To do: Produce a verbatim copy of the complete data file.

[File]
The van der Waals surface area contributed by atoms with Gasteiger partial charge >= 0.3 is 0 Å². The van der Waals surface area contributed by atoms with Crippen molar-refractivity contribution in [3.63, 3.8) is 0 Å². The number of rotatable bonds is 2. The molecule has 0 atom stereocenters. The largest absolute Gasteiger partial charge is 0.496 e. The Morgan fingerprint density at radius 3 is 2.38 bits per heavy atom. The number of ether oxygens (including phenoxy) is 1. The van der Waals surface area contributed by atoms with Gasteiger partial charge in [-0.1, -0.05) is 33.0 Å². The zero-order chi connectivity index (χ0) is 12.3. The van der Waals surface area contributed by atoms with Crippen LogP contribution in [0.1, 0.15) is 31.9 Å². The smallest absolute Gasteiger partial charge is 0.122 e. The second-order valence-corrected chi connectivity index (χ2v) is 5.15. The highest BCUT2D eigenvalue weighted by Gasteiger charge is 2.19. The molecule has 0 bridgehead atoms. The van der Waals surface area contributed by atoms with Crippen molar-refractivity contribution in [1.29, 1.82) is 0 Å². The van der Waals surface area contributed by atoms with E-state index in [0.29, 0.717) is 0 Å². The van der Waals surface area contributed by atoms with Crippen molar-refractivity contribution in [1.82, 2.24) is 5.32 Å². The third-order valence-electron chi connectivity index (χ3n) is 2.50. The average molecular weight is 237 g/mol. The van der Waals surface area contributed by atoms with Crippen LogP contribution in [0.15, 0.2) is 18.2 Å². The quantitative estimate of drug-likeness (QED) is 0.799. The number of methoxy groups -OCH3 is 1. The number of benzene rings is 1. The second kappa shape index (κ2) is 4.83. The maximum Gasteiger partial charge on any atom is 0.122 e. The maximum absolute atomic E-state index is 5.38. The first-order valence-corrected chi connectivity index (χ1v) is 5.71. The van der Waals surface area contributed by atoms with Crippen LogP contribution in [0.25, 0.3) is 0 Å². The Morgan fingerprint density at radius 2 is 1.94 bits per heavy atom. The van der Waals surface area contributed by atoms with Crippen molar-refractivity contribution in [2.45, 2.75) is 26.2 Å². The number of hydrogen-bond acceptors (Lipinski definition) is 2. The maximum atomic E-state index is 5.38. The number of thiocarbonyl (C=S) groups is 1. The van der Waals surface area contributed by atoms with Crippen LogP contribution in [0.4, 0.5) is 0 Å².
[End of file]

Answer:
The van der Waals surface area contributed by atoms with Gasteiger partial charge >= 0.3 is 0 Å². The van der Waals surface area contributed by atoms with Crippen molar-refractivity contribution in [3.63, 3.8) is 0 Å². The number of rotatable bonds is 2. The molecule has 0 atom stereocenters. The largest absolute Gasteiger partial charge is 0.496 e. The Morgan fingerprint density at radius 3 is 2.38 bits per heavy atom. The number of ether oxygens (including phenoxy) is 1. The van der Waals surface area contributed by atoms with Gasteiger partial charge in [-0.1, -0.05) is 33.0 Å². The zero-order chi connectivity index (χ0) is 12.3. The van der Waals surface area contributed by atoms with Crippen LogP contribution in [0.1, 0.15) is 31.9 Å². The smallest absolute Gasteiger partial charge is 0.122 e. The second-order valence-corrected chi connectivity index (χ2v) is 5.15. The highest BCUT2D eigenvalue weighted by Gasteiger charge is 2.19. The molecule has 0 bridgehead atoms. The van der Waals surface area contributed by atoms with Crippen molar-refractivity contribution in [1.29, 1.82) is 0 Å². The van der Waals surface area contributed by atoms with E-state index in [0.29, 0.717) is 0 Å². The van der Waals surface area contributed by atoms with Crippen molar-refractivity contribution in [1.82, 2.24) is 5.32 Å². The third-order valence-electron chi connectivity index (χ3n) is 2.50. The average molecular weight is 237 g/mol. The van der Waals surface area contributed by atoms with Crippen LogP contribution in [0.15, 0.2) is 18.2 Å². The quantitative estimate of drug-likeness (QED) is 0.799. The number of methoxy groups -OCH3 is 1. The number of benzene rings is 1. The second kappa shape index (κ2) is 4.83. The maximum Gasteiger partial charge on any atom is 0.122 e. The maximum absolute atomic E-state index is 5.38. The first-order valence-corrected chi connectivity index (χ1v) is 5.71. The van der Waals surface area contributed by atoms with Crippen LogP contribution in [0.25, 0.3) is 0 Å². The Morgan fingerprint density at radius 2 is 1.94 bits per heavy atom. The van der Waals surface area contributed by atoms with Crippen molar-refractivity contribution in [2.45, 2.75) is 26.2 Å². The number of hydrogen-bond acceptors (Lipinski definition) is 2. The maximum atomic E-state index is 5.38. The number of thiocarbonyl (C=S) groups is 1. The van der Waals surface area contributed by atoms with Crippen LogP contribution in [0.4, 0.5) is 0 Å².